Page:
As president of Planned Parenthood during its 100th anniversary in 2016, Cecile Richards had much to celebrate. Planned Parenthood consistently pulls in more than one billion dollars in revenue every year, and the organization had millions signed up as volunteer advocates. A charismatic leader and an expert media spokesperson, Cecile has also spent much of her tenure using those skills to help steer Planned Parenthood through several high-profile scandals.

During her time at the organization, Cecile was called on multiple times to defend Planned Parenthood after allegations surfaced of illegal activity within her organization, including reports of clinic workers ignoring potential statutory rape cases. In 2015, Planned Parenthood faced its biggest challenge in recent years when videos surfaced of clinic administrators and executives — apparently — illegally haggling over the price of aborted preborn baby parts for medical research. As a result of the videos, there was a congressional enquiry and late in 2017 the U.S. Department of Justice announced it was also investigating Planned Parenthood for alleged illegal activity.

In 2018, Cecile announced that she would resign after 12 years as president of Planned Parenthood. Despite her many scandals, it could be argued that Cecile has been Planned Parenthood’s most effective leader since Margaret Sanger—the organization’s founder. Cecile attracted big donors, celebrity and political endorsements, and maintained a large media and social media presence. Similarly, Sanger was able to gather many advocates to her cause and moved through several influential circles in New York City in the 1910-20’s.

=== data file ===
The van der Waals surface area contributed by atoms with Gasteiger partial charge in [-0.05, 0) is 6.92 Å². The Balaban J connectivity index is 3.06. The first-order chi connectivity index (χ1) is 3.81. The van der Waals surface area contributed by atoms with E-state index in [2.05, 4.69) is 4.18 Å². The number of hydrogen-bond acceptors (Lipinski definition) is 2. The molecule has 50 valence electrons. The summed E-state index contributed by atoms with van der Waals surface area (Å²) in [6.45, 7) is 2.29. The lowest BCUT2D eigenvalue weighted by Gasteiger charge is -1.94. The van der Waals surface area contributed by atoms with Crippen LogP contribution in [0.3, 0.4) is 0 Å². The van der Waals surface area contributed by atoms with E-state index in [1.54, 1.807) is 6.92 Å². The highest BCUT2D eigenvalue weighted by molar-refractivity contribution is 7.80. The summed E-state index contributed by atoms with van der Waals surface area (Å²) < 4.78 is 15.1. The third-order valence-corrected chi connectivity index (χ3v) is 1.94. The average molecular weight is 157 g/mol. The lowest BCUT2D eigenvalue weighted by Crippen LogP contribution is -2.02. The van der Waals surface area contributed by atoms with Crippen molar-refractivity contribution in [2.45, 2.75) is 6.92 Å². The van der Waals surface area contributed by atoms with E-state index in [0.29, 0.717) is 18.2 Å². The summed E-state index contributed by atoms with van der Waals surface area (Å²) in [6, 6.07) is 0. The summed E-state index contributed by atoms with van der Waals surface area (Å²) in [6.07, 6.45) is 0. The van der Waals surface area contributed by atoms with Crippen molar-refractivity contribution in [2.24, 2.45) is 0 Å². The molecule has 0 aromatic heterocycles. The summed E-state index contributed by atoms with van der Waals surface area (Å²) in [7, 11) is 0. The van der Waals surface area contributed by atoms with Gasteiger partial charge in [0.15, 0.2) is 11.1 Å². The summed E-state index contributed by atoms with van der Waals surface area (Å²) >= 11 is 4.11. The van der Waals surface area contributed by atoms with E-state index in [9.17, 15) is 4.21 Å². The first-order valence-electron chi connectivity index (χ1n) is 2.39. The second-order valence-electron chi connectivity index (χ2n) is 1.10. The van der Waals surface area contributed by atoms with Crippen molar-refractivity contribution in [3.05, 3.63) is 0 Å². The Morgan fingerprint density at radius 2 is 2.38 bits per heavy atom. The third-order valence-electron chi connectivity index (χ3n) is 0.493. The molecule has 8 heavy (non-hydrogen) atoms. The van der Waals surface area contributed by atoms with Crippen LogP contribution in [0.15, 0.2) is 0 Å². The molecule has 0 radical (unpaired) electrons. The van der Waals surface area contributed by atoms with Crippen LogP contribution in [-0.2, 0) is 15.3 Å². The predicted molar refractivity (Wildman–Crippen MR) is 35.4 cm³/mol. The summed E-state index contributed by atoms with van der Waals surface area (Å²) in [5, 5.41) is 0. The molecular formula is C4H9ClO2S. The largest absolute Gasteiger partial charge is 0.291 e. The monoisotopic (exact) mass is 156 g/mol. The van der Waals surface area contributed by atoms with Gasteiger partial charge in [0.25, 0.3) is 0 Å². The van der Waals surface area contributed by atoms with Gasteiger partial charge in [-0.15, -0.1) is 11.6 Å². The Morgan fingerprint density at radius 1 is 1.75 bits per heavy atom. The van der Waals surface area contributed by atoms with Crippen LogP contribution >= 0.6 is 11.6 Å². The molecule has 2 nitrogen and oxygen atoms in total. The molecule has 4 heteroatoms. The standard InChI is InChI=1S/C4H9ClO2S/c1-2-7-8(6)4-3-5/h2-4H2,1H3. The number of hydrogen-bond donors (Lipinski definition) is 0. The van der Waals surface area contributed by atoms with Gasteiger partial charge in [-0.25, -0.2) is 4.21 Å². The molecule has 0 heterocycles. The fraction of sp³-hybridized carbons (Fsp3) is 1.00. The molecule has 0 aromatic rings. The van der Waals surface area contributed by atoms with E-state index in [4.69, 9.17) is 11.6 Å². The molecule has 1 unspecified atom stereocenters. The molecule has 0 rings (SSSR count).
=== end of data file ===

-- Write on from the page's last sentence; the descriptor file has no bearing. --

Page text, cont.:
Margaret had her own share of scandals as she became a prominent voice for socially liberal politics. In the early periods of the contraception movement, Margaret was arrested several times and some of her clinics were raided by the police. Margaret even fled the country after she was indicted on obscenity charges to avoid a lengthy imprisonment. She also supported the eugenics movement, a scientific practice dedicated to improving the genetic quality of the population by eliminating people considered “undesirable.” The movement led to forced sterilizations in the United States and the institutionalization of those with special needs. Today, her legacy is one Planned Parenthood celebrates and works to defend.

The lives of Margaret Sanger and Cecile Richards are different, and yet in some ways remarkably similar. Both women have early experience in labor and political organizations, three children, and lived in New York City, but it is through their work with Planned Parenthood that they became powerful voices in the culture. As a result, they have pushed liberal social policies and ideas that have left a legacy of scandal and pain.